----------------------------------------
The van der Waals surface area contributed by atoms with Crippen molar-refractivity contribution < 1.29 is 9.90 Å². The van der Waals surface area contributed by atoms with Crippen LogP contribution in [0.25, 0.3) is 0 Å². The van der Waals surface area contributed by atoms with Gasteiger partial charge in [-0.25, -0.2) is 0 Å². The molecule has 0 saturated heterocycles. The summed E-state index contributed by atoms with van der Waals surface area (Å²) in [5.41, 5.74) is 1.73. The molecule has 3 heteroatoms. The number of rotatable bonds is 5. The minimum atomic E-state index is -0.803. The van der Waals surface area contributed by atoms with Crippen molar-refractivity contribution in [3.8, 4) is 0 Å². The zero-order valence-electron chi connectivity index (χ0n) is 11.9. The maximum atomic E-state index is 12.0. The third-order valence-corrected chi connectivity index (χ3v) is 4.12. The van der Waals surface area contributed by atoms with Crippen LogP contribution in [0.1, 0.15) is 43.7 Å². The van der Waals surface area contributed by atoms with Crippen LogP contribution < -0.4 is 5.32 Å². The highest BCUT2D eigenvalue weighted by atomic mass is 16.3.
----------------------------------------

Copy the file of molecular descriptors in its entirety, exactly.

The van der Waals surface area contributed by atoms with Crippen molar-refractivity contribution < 1.29 is 9.90 Å². The van der Waals surface area contributed by atoms with Crippen LogP contribution in [0.25, 0.3) is 0 Å². The van der Waals surface area contributed by atoms with Gasteiger partial charge in [-0.25, -0.2) is 0 Å². The molecule has 0 saturated heterocycles. The summed E-state index contributed by atoms with van der Waals surface area (Å²) in [5.41, 5.74) is 1.73. The molecule has 3 heteroatoms. The number of rotatable bonds is 5. The minimum atomic E-state index is -0.803. The van der Waals surface area contributed by atoms with Crippen molar-refractivity contribution in [3.8, 4) is 0 Å². The zero-order valence-electron chi connectivity index (χ0n) is 11.9. The maximum atomic E-state index is 12.0. The third-order valence-corrected chi connectivity index (χ3v) is 4.12. The van der Waals surface area contributed by atoms with Crippen LogP contribution in [0.1, 0.15) is 43.7 Å². The van der Waals surface area contributed by atoms with Crippen LogP contribution < -0.4 is 5.32 Å². The highest BCUT2D eigenvalue weighted by atomic mass is 16.3.